When I went over to the grocery store yesterday afternoon (somewhere in the neighborhood of 4:30), it was like a ghost town. It was quiet, except for the background Muzak music of Janis Joplin singing Piece of My Heart. And, by the way, did THAT make me feel old. Janis Joplin is now grocery store background music. Nothing says canned tomatoes like 60s rock-and-roll. I wonder how she would feel about that.
I reckoned everyone had already done their shopping, and they were now preparing their burgers and hot dogs to throw on the grill in good ol’ God Bless America fashion. As for me, I frankly forgot that it was even a holiday until my sister Bec reminded me I wouldn’t be able to lay flowers on our parents’ grave this year, seeings as I’m 800 miles away in AZ for my niece’s wedding.
Despite this year’s forgetfulness, I’ve always been a fan of Memorial Day. I guess I’m lucky in that I don’t know a single person who died while serving this country as part of the military. I know plenty who served, including my father, my husband, several cousins, and my brother-in-law. I’m grateful that they lived to tell their own stories.
When Bill and I took our trip to Europe, one of the most powerful days was when we visited Normandy, France. Seeing that beach, and just how far it was to run from the boat to some cover on D-Day, literally moved us to silence.
Anyhoo, one of the reasons I am fond of Memorial Day is historically, it means the end of the school year. In recent years, our Denver grandkids haven’t had their last day of school until mid-June. This year, however, they were all finished last Friday. I’m guessing the earlier year-end is because there was no need for snow days given that they learned from home much of the year. Well, attempted to learn from home anyway. As for our Vermont grands, they have another couple of weeks.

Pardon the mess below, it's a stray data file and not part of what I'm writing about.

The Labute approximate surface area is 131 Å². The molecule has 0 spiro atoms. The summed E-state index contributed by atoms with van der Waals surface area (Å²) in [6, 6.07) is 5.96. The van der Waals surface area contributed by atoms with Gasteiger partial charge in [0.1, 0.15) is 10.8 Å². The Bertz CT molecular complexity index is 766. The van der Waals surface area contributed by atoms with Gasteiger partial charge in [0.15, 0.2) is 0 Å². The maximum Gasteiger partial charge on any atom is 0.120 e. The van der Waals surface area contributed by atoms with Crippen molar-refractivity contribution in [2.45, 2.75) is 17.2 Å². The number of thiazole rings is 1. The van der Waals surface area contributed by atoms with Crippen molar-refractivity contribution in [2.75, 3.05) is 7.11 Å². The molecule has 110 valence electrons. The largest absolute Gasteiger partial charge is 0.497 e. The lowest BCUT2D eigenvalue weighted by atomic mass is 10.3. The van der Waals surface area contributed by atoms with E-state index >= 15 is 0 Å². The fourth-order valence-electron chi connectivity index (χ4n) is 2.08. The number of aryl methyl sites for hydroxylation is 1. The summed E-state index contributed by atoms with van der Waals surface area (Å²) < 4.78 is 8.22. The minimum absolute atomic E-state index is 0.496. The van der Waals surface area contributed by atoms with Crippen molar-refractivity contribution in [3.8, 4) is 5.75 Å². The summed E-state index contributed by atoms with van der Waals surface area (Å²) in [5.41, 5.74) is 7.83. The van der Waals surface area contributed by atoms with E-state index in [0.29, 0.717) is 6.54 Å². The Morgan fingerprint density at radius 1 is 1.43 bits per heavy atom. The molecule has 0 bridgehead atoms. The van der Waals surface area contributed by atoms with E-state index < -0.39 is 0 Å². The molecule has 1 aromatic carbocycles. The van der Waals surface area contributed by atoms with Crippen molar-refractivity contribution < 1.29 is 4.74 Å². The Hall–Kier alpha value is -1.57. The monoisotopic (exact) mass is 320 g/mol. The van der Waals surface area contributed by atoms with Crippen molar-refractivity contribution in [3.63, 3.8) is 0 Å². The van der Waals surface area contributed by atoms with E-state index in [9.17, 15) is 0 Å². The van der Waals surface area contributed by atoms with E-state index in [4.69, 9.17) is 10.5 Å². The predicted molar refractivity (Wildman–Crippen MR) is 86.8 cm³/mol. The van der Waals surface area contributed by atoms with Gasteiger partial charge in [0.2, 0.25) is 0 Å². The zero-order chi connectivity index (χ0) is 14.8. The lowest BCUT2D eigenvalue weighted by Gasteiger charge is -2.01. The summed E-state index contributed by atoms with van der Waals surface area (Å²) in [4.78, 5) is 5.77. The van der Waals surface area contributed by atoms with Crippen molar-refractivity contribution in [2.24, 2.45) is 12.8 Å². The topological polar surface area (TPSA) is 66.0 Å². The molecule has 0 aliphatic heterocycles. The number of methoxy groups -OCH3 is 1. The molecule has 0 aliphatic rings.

When I was in elementary school, Memorial Day was the end of the school year. Man, I can remember those days like it was yesterday. I can remember emptying my desk, and leaving crumbs of crayons and broken pencil leads and shards of eraser behind. My notebooks were tattered. I carried dumb art work under my arm for Mom to promptly throw away when I got home. I looked forward to taking off my school clothes and putting on the shorts and sleeveless shirts that I would wear for the next three months. I tossed my school shoes in the back of the closet and got out my flip-flops (which we called thongs at that time).
Now it’s our grandkids’ turn. I think they’re all happy to see school ending for the year. Not surprisingly, they would all say that the 2020-2021 school term was difficult. One for the books, but a book they would never want to read again.
I’m looking forward to spending more time with them now that school’s out and we will be back in Denver. Our Vermont family comes for a visit soon, so that’s something to look forward to.
One thought on “Summertime, and the Living Is Easy”
I forgot we called flip flops thongs!
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